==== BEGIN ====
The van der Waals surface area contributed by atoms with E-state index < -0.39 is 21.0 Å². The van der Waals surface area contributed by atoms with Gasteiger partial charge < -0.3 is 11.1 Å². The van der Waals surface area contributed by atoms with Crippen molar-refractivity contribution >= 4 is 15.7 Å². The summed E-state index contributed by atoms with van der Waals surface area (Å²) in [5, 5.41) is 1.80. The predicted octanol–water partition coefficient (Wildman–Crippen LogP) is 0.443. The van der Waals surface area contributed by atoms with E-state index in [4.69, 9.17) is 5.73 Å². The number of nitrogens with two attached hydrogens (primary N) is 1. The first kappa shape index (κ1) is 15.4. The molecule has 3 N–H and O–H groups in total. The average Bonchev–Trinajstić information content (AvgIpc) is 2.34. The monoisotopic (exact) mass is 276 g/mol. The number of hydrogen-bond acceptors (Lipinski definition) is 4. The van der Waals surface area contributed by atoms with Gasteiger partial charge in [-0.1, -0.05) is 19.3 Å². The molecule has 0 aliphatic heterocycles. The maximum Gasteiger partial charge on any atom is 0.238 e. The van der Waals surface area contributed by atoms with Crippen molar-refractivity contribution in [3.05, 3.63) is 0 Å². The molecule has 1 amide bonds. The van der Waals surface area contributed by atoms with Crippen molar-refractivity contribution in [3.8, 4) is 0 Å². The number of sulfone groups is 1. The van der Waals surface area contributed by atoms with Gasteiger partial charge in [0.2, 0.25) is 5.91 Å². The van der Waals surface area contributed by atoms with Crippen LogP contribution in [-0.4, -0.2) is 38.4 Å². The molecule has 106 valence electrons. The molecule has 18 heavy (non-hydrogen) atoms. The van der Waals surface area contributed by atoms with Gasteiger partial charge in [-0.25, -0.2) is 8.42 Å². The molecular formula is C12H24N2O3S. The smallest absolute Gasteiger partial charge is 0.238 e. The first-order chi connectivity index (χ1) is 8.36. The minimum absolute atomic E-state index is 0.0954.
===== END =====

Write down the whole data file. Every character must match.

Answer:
The van der Waals surface area contributed by atoms with E-state index < -0.39 is 21.0 Å². The van der Waals surface area contributed by atoms with Gasteiger partial charge < -0.3 is 11.1 Å². The van der Waals surface area contributed by atoms with Crippen molar-refractivity contribution >= 4 is 15.7 Å². The summed E-state index contributed by atoms with van der Waals surface area (Å²) in [5, 5.41) is 1.80. The predicted octanol–water partition coefficient (Wildman–Crippen LogP) is 0.443. The van der Waals surface area contributed by atoms with E-state index in [4.69, 9.17) is 5.73 Å². The number of nitrogens with two attached hydrogens (primary N) is 1. The first kappa shape index (κ1) is 15.4. The molecule has 3 N–H and O–H groups in total. The average Bonchev–Trinajstić information content (AvgIpc) is 2.34. The monoisotopic (exact) mass is 276 g/mol. The number of hydrogen-bond acceptors (Lipinski definition) is 4. The van der Waals surface area contributed by atoms with Gasteiger partial charge in [-0.1, -0.05) is 19.3 Å². The molecule has 0 aliphatic heterocycles. The maximum Gasteiger partial charge on any atom is 0.238 e. The van der Waals surface area contributed by atoms with Crippen molar-refractivity contribution in [3.05, 3.63) is 0 Å². The molecule has 1 amide bonds. The van der Waals surface area contributed by atoms with Crippen molar-refractivity contribution in [3.8, 4) is 0 Å². The number of sulfone groups is 1. The van der Waals surface area contributed by atoms with Gasteiger partial charge in [0.2, 0.25) is 5.91 Å². The van der Waals surface area contributed by atoms with Crippen LogP contribution in [-0.4, -0.2) is 38.4 Å². The molecule has 106 valence electrons. The molecule has 18 heavy (non-hydrogen) atoms. The van der Waals surface area contributed by atoms with Gasteiger partial charge in [-0.25, -0.2) is 8.42 Å². The molecular formula is C12H24N2O3S. The smallest absolute Gasteiger partial charge is 0.238 e. The first-order chi connectivity index (χ1) is 8.36. The minimum absolute atomic E-state index is 0.0954.